In mid-2002, the Australian Parliament passed this legislation in a greatly amended form, following extensive community consideration and parliamentary debate. Widespread public concerns, reflected in the submissions to and hearings of the Senate Legal and Constitutional Legislation Committee, resulted in significant amelioration of the harshest aspects of the original Bill. The Security Legislation Amendment (Terrorism) Act 2002 (Cth) created important new substantive offences and overturned established legal protections and principles. Individual and organisational crimes classed as ‘terrorism offences’ were introduced for the first time in Australian law. A proposal to allow the Attorney-General the power to proscribe terrorist organisations by his own determination was debated and ultimately rejected. Instead, an attenuated form of the power was introduced which allowed provision for the proscription of organisations listed by the United Nations as ‘terrorist organisations’.11

In June 2003, the second pillar of the early counter-terrorism package was passed – the Australian Security Intelligence Organisation Legislation Amendment (Terrorism) Act 2003 (Cth) (‘ASIO Act 2003’). This Act allows the Australian Security and Intelligence Organisation (‘ASIO’), under warrant, to detain for up to seven days and to interrogate for up to 24 hours within that period, Australians not suspected of any involvement in a criminal offence but who ‘may have information relating to a terrorism offence’. Detention and interrogation can be conducted without appropriate access to independent legal advice and, in some cases, incommunicado. Australia remains the only liberal-democratic nation to have proposed the detention and interrogation of non-suspects in this way. The Parliamentary Joint Committee that examined the Bill went so far as to describe it, in its original unamended form, as ‘one of the most controversial pieces of legislation considered by the Parliament in recent times’ and one which ‘would undermine key legal rights and erode the civil liberties that make Australia a leading democracy’.12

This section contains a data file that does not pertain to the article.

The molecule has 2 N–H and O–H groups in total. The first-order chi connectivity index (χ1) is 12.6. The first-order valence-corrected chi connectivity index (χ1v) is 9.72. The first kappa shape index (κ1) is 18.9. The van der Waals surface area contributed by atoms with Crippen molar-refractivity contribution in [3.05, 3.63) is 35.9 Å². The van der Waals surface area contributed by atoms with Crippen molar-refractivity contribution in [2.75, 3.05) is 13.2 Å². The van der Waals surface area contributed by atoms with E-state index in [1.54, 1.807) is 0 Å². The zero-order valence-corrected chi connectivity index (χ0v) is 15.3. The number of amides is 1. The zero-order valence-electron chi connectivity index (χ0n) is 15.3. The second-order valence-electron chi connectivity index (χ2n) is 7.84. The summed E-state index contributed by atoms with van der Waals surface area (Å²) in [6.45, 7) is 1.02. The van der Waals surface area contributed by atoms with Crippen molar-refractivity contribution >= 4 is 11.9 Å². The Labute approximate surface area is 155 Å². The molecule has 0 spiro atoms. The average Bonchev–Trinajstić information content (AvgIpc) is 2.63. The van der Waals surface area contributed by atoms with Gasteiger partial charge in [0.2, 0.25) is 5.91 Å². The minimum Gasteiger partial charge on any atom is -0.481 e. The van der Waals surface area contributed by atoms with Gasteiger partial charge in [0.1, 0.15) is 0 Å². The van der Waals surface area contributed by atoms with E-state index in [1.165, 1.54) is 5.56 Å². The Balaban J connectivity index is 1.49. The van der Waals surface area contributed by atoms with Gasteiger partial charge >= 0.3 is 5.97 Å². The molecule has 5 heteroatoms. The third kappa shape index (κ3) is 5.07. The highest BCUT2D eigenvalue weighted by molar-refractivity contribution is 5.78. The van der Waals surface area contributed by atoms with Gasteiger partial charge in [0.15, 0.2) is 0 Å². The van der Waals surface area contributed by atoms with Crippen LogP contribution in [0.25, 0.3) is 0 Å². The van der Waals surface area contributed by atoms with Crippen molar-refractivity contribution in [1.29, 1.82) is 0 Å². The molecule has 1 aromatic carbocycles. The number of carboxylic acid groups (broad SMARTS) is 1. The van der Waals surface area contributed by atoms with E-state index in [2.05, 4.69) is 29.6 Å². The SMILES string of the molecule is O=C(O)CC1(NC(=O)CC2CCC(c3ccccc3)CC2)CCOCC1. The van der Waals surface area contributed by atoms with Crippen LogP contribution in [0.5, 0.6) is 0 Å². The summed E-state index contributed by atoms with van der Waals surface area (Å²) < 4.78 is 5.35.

The initial counter-terrorism legislative package was just the beginning of the development of counter-terrorism measures on an unsurpassed scale. Since then there have been a total of 17 security-related Acts passed.13 The trajectory of the early counter-terrorism legislation set a clearly defined pattern marked by several elements: the use of sprawling, omnibus legislation by which multiple Acts are amended in a complex web of interlocking changes within a single amendment Bill, which makes extensive debate and parliamentary supervision difficult; an absence of appropriately argued justification for such significant changes; minimal time for consideration of the legislation by parliamentary committees;14 and, finally, a determination on the part of the Government to implement its original proposals in the face of parliamentary and community concerns.

Substantively, the early Bills also established some elements common to subsequent security legislation: the expansion of executive power and discretion at the expense of judicial determination and supervision; the primacy of ‘national security’ imperatives; the truncation of the provision of independent legal advice; the departure from and diminution of long-standing legal and civil rights (presumption of innocence, trial by jury, freedom of association); the removal of certainty through the potential for arbitrary and discretionary application of the laws; the use of ambiguous and broadly defined key terms central to the construction of the particular criminal offence (primarily ‘terrorism’); and the formalisation of a notion of guilt by association through derivative offences such as providing support to, recruitment, providing training to and membership (including ‘informal membership’, which is nowhere defined) of terrorist organisations.15